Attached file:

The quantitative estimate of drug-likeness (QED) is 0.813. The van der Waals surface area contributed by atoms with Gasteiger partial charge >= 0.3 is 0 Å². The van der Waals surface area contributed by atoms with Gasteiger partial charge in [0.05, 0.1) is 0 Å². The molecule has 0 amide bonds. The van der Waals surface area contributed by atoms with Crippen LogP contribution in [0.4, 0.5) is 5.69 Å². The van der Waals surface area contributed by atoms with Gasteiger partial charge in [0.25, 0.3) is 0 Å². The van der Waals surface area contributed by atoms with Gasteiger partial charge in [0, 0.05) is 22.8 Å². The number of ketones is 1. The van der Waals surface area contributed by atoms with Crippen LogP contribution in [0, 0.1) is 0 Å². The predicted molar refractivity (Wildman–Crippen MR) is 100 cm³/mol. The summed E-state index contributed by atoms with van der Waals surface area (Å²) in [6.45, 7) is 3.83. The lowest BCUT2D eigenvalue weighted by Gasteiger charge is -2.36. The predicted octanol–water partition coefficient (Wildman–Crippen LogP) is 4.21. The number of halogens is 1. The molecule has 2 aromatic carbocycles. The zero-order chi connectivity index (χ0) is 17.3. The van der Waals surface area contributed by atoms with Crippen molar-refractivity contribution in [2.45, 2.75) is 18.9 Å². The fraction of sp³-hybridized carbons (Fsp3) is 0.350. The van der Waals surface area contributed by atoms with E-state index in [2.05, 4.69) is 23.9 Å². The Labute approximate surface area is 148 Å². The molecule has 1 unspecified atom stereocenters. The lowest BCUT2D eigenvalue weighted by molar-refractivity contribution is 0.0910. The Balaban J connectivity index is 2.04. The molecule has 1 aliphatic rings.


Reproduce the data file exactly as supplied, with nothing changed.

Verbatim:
The quantitative estimate of drug-likeness (QED) is 0.813. The van der Waals surface area contributed by atoms with Gasteiger partial charge >= 0.3 is 0 Å². The van der Waals surface area contributed by atoms with Gasteiger partial charge in [0.05, 0.1) is 0 Å². The molecule has 0 amide bonds. The van der Waals surface area contributed by atoms with Crippen LogP contribution in [0.4, 0.5) is 5.69 Å². The van der Waals surface area contributed by atoms with Gasteiger partial charge in [0.25, 0.3) is 0 Å². The van der Waals surface area contributed by atoms with Gasteiger partial charge in [0, 0.05) is 22.8 Å². The number of ketones is 1. The van der Waals surface area contributed by atoms with Crippen LogP contribution in [0, 0.1) is 0 Å². The predicted molar refractivity (Wildman–Crippen MR) is 100 cm³/mol. The summed E-state index contributed by atoms with van der Waals surface area (Å²) in [6.45, 7) is 3.83. The lowest BCUT2D eigenvalue weighted by Gasteiger charge is -2.36. The predicted octanol–water partition coefficient (Wildman–Crippen LogP) is 4.21. The number of halogens is 1. The molecule has 2 aromatic carbocycles. The zero-order chi connectivity index (χ0) is 17.3. The van der Waals surface area contributed by atoms with Crippen molar-refractivity contribution in [2.45, 2.75) is 18.9 Å². The fraction of sp³-hybridized carbons (Fsp3) is 0.350. The van der Waals surface area contributed by atoms with E-state index in [2.05, 4.69) is 23.9 Å². The Labute approximate surface area is 148 Å². The molecule has 1 unspecified atom stereocenters. The lowest BCUT2D eigenvalue weighted by molar-refractivity contribution is 0.0910. The Balaban J connectivity index is 2.04. The molecule has 1 aliphatic rings.